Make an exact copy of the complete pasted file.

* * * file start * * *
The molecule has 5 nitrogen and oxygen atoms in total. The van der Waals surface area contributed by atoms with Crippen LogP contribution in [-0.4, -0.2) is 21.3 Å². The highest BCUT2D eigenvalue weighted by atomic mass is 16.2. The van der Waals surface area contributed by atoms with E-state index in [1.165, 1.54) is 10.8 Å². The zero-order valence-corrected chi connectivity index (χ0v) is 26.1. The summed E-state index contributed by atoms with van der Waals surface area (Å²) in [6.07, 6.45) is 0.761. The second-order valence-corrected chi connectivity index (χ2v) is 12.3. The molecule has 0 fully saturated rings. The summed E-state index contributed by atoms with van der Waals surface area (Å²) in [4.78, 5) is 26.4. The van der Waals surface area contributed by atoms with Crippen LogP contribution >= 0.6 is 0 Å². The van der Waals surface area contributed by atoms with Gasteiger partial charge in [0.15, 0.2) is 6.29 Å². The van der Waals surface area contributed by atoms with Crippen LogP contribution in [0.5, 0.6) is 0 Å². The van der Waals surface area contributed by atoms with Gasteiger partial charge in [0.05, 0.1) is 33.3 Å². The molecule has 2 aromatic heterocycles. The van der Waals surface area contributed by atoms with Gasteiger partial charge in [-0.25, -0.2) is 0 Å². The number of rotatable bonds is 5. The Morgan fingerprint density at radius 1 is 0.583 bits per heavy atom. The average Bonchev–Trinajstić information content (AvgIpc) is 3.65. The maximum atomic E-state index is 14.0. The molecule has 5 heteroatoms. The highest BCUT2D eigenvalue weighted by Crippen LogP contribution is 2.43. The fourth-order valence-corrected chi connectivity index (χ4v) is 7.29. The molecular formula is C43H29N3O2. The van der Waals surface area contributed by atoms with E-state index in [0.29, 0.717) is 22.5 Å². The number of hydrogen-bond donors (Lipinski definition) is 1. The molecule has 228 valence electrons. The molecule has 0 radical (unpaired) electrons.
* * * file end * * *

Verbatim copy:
The molecule has 5 nitrogen and oxygen atoms in total. The van der Waals surface area contributed by atoms with Crippen LogP contribution in [-0.4, -0.2) is 21.3 Å². The highest BCUT2D eigenvalue weighted by atomic mass is 16.2. The van der Waals surface area contributed by atoms with E-state index in [1.165, 1.54) is 10.8 Å². The zero-order valence-corrected chi connectivity index (χ0v) is 26.1. The summed E-state index contributed by atoms with van der Waals surface area (Å²) in [6.07, 6.45) is 0.761. The second-order valence-corrected chi connectivity index (χ2v) is 12.3. The molecule has 0 fully saturated rings. The summed E-state index contributed by atoms with van der Waals surface area (Å²) in [4.78, 5) is 26.4. The van der Waals surface area contributed by atoms with Crippen LogP contribution >= 0.6 is 0 Å². The van der Waals surface area contributed by atoms with Gasteiger partial charge in [0.15, 0.2) is 6.29 Å². The van der Waals surface area contributed by atoms with Crippen LogP contribution in [0.5, 0.6) is 0 Å². The van der Waals surface area contributed by atoms with Gasteiger partial charge in [0.05, 0.1) is 33.3 Å². The molecule has 2 aromatic heterocycles. The van der Waals surface area contributed by atoms with Gasteiger partial charge in [-0.25, -0.2) is 0 Å². The number of rotatable bonds is 5. The Morgan fingerprint density at radius 1 is 0.583 bits per heavy atom. The average Bonchev–Trinajstić information content (AvgIpc) is 3.65. The maximum atomic E-state index is 14.0. The molecule has 5 heteroatoms. The highest BCUT2D eigenvalue weighted by Crippen LogP contribution is 2.43. The fourth-order valence-corrected chi connectivity index (χ4v) is 7.29. The molecular formula is C43H29N3O2. The van der Waals surface area contributed by atoms with E-state index in [0.29, 0.717) is 22.5 Å². The number of hydrogen-bond donors (Lipinski definition) is 1. The molecule has 228 valence electrons. The molecule has 0 radical (unpaired) electrons.